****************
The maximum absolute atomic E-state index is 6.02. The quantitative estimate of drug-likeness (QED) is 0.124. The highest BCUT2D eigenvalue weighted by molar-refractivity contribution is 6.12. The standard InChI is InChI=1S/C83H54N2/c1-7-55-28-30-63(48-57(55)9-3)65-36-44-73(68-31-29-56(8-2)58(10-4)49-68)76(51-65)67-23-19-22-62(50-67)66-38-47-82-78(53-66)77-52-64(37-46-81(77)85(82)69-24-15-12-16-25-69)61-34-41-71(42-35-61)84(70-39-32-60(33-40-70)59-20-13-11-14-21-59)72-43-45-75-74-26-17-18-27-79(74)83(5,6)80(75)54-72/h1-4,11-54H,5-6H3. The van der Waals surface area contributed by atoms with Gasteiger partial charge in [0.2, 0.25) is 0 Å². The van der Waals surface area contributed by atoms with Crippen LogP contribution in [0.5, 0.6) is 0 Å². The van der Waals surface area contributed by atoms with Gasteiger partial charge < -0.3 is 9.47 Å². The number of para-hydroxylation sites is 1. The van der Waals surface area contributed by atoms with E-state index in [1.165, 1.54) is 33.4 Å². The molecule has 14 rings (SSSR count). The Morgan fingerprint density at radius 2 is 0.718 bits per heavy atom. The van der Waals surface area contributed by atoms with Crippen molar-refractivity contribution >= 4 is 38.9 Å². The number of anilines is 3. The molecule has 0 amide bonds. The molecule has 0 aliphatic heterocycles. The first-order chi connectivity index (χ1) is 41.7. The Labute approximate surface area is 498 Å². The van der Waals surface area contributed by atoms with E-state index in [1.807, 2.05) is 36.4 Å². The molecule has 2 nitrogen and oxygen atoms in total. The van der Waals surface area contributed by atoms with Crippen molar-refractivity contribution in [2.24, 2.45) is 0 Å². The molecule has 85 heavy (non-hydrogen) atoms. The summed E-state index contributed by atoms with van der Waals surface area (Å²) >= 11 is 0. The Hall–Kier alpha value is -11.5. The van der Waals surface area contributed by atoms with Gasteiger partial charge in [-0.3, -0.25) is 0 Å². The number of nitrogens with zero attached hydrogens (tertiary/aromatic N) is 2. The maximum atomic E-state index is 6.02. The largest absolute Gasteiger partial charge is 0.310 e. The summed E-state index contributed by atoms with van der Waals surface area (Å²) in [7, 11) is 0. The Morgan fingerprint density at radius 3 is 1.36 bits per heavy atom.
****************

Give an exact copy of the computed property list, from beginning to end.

The maximum absolute atomic E-state index is 6.02. The quantitative estimate of drug-likeness (QED) is 0.124. The highest BCUT2D eigenvalue weighted by molar-refractivity contribution is 6.12. The standard InChI is InChI=1S/C83H54N2/c1-7-55-28-30-63(48-57(55)9-3)65-36-44-73(68-31-29-56(8-2)58(10-4)49-68)76(51-65)67-23-19-22-62(50-67)66-38-47-82-78(53-66)77-52-64(37-46-81(77)85(82)69-24-15-12-16-25-69)61-34-41-71(42-35-61)84(70-39-32-60(33-40-70)59-20-13-11-14-21-59)72-43-45-75-74-26-17-18-27-79(74)83(5,6)80(75)54-72/h1-4,11-54H,5-6H3. The van der Waals surface area contributed by atoms with Gasteiger partial charge in [0.2, 0.25) is 0 Å². The van der Waals surface area contributed by atoms with Crippen LogP contribution in [0.5, 0.6) is 0 Å². The van der Waals surface area contributed by atoms with Gasteiger partial charge < -0.3 is 9.47 Å². The number of para-hydroxylation sites is 1. The van der Waals surface area contributed by atoms with E-state index in [1.165, 1.54) is 33.4 Å². The molecule has 14 rings (SSSR count). The Morgan fingerprint density at radius 2 is 0.718 bits per heavy atom. The van der Waals surface area contributed by atoms with Crippen molar-refractivity contribution >= 4 is 38.9 Å². The number of anilines is 3. The molecule has 0 amide bonds. The molecule has 0 aliphatic heterocycles. The first-order chi connectivity index (χ1) is 41.7. The Labute approximate surface area is 498 Å². The van der Waals surface area contributed by atoms with E-state index in [1.807, 2.05) is 36.4 Å². The molecule has 2 nitrogen and oxygen atoms in total. The van der Waals surface area contributed by atoms with Crippen molar-refractivity contribution in [2.24, 2.45) is 0 Å². The molecule has 85 heavy (non-hydrogen) atoms. The summed E-state index contributed by atoms with van der Waals surface area (Å²) >= 11 is 0. The Hall–Kier alpha value is -11.5. The van der Waals surface area contributed by atoms with Gasteiger partial charge in [-0.3, -0.25) is 0 Å². The number of nitrogens with zero attached hydrogens (tertiary/aromatic N) is 2. The maximum atomic E-state index is 6.02. The largest absolute Gasteiger partial charge is 0.310 e. The summed E-state index contributed by atoms with van der Waals surface area (Å²) in [7, 11) is 0. The Morgan fingerprint density at radius 3 is 1.36 bits per heavy atom.